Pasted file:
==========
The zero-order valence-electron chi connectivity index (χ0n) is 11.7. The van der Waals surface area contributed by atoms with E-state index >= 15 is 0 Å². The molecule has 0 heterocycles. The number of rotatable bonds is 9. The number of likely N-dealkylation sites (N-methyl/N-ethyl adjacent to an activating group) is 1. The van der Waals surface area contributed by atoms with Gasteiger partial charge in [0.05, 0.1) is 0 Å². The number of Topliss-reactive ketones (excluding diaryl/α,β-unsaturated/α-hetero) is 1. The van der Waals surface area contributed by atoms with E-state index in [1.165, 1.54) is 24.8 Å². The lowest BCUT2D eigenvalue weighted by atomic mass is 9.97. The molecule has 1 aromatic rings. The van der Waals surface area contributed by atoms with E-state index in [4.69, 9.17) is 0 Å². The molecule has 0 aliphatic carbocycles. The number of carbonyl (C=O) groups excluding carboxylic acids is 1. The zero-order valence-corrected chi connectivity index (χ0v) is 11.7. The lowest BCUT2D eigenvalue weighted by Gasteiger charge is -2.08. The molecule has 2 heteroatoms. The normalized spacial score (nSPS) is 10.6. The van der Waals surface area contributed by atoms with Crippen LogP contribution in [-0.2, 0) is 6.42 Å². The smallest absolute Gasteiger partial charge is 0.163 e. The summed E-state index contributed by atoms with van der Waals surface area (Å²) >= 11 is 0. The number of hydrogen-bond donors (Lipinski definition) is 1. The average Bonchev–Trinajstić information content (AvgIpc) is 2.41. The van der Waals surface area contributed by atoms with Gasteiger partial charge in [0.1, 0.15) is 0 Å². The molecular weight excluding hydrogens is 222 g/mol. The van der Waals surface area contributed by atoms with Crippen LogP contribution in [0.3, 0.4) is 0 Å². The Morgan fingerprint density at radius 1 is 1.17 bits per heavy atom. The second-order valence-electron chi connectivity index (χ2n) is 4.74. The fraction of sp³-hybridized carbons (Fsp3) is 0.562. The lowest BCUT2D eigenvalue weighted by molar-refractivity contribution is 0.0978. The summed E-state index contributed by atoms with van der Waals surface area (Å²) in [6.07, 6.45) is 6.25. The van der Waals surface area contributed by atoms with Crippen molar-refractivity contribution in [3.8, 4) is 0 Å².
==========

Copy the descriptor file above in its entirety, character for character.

The zero-order valence-electron chi connectivity index (χ0n) is 11.7. The van der Waals surface area contributed by atoms with E-state index >= 15 is 0 Å². The molecule has 0 heterocycles. The number of rotatable bonds is 9. The number of likely N-dealkylation sites (N-methyl/N-ethyl adjacent to an activating group) is 1. The van der Waals surface area contributed by atoms with Gasteiger partial charge in [0.05, 0.1) is 0 Å². The number of Topliss-reactive ketones (excluding diaryl/α,β-unsaturated/α-hetero) is 1. The van der Waals surface area contributed by atoms with E-state index in [1.165, 1.54) is 24.8 Å². The lowest BCUT2D eigenvalue weighted by atomic mass is 9.97. The molecule has 1 aromatic rings. The van der Waals surface area contributed by atoms with E-state index in [4.69, 9.17) is 0 Å². The molecule has 0 aliphatic carbocycles. The number of carbonyl (C=O) groups excluding carboxylic acids is 1. The zero-order valence-corrected chi connectivity index (χ0v) is 11.7. The lowest BCUT2D eigenvalue weighted by Gasteiger charge is -2.08. The molecule has 2 heteroatoms. The normalized spacial score (nSPS) is 10.6. The van der Waals surface area contributed by atoms with Crippen LogP contribution in [-0.2, 0) is 6.42 Å². The smallest absolute Gasteiger partial charge is 0.163 e. The summed E-state index contributed by atoms with van der Waals surface area (Å²) >= 11 is 0. The number of hydrogen-bond donors (Lipinski definition) is 1. The average Bonchev–Trinajstić information content (AvgIpc) is 2.41. The van der Waals surface area contributed by atoms with Gasteiger partial charge in [0.1, 0.15) is 0 Å². The molecular weight excluding hydrogens is 222 g/mol. The van der Waals surface area contributed by atoms with Crippen LogP contribution in [0.3, 0.4) is 0 Å². The Morgan fingerprint density at radius 1 is 1.17 bits per heavy atom. The second-order valence-electron chi connectivity index (χ2n) is 4.74. The fraction of sp³-hybridized carbons (Fsp3) is 0.562. The lowest BCUT2D eigenvalue weighted by molar-refractivity contribution is 0.0978. The summed E-state index contributed by atoms with van der Waals surface area (Å²) in [6.07, 6.45) is 6.25. The van der Waals surface area contributed by atoms with Crippen molar-refractivity contribution in [3.8, 4) is 0 Å².